Forced away from city centres to slow the spread of coronavirus, the work-from-home revolution has shown many jobs can be done from the suburbs as easily as they were in humming office buildings housing thousands of workers.
- Business process outsourcing (BPO) is where parts of a company’s core operations are outsourced to third-party providers
- Economists warn that many businesses will realise they can operate with fewer workers or perhaps cheaper workers located overseas
- However, some companies are onshoring rather than offshoring during the COVID-19 crisis, with Westpac bringing back 1,000 call centre jobs from overseas
Could the shift be the change that regional Australia has long waited for? Or does it mark the moment Australians have to compete in the global market for jobs, with equally qualified but much cheaper workers?
Rachel Bragg is a paraplanner, preparing documents and complicated modelling for the clients of financial planners in gleaming towers in the major capital cities. But she does it from Kandanga, population 665, 50 kilometres inland from Noosa in Queensland.
“It’s possible, with technology the way it is, you don’t need to be in a big city,” Ms Bragg, director of Franc Paraplanning, said.
“Particularly if you have a professional job, you can be in rural areas and still make a really good success of it.”
Rachel Bragg runs her business from her home about 50km west of Noosa, even though most of her clients are in the city.(ABC News: Amy Sheehan)
The way Ms Bragg is employed — and employs others — is called BPO: business process outsourcing. Financial planners meet clients and sell them plans, then pay her to do the grunt work of drafting legal agreements to cement the deal.
It is long-established for front-line tasks, such as call centres and help desks, to be contracted out to companies that specialise in running and maintaining those services.
As Athena Consulting founder Frances Quinn describes it, you will have almost certainly used a BPO service if you have ever queried an online order, enquired about a service or checked on an invoice you were meant to be paid.
“The (service) is generally somebody who’s ‘white label’, so they present themselves as though they are your company,” she said.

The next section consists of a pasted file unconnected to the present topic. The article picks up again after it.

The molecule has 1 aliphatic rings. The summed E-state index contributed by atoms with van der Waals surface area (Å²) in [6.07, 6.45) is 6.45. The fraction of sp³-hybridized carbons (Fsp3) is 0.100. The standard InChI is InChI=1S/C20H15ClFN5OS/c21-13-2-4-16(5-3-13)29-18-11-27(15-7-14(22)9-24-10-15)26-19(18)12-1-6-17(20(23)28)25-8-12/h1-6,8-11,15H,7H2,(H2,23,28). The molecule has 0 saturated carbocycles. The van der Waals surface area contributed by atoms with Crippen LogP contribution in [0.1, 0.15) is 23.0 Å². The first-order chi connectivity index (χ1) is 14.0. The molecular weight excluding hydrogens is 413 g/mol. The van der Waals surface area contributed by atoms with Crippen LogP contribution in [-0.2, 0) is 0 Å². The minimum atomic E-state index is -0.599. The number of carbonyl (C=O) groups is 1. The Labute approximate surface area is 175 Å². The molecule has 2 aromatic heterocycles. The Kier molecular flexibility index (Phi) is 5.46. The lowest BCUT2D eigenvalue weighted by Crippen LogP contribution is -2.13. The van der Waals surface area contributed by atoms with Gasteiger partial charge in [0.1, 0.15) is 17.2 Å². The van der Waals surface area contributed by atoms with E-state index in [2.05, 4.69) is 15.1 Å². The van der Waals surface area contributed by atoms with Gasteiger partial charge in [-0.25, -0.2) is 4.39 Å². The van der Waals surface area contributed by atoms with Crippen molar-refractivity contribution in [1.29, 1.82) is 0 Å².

Ms Quinn works with call centres, but that simplistic description undersells what those services do.
The internet and apps have largely killed off simple queries such as checking a bank balance or booking an appointment. What is left are difficult queries and managing what is called the “customer experience”, or CX.
It is the whole life of a customer’s contact with a company, from being found, set up with a service, having loyalty managed, being retained and getting them to pay up when needed.
BPO is how you “give discrete pieces of work to someone, to complete them on your behalf,” she explained. And that is important, because BPO services are now doing increasingly complex business tasks that could change how organisations divvy up their workforce.
Australia sells an image of untamed outback and rolling paddocks, but the stark truth is, we are one of the most urbanised nations on earth.
Our population clings to the coast, packed overwhelmingly in a small number of capital cities growing at huge rates. Regional centres and rural areas have long sought to lure employers to their areas, or to import professional-level – and well-paid – jobs.
But is BPO the answer or a further threat?
Shutting offices and sending workers home during the pandemic may have opened the eyes of some bosses to a tough reality — they do not need as many staff as before.
“I think that that’s clearly a risk, and it’s obviously a risk that the Government’s worried about as well,” according to KPMG Australia’s Dr Brendan Rynne.
The consulting firm’s chief economist said the design of the JobKeeper wage subsidy — paid by the company to cement the link between employers and employees — showed the Federal Government’s concern about businesses using technology to shed workers.
“The moment that you make it easier for them to break that connection, the harder it is going to be for those people to find those jobs back in the workforce — even as the economy starts to pick up.”
The enforced work-from-home period has starkly exposed how much workers produce and who is really needed, he added.
“What you’re going to see is businesses realise that they’re in fact able to produce either a similar amount of output, or something close to it, with much fewer workers,” he warned.
“That’s the concern that I’m sure the Government has.
“So, yes, we may get a productivity pick-up — as a consequence of the adoption of new technologies and new ways to work — but it’s going to come at the expense of people in the labour force.”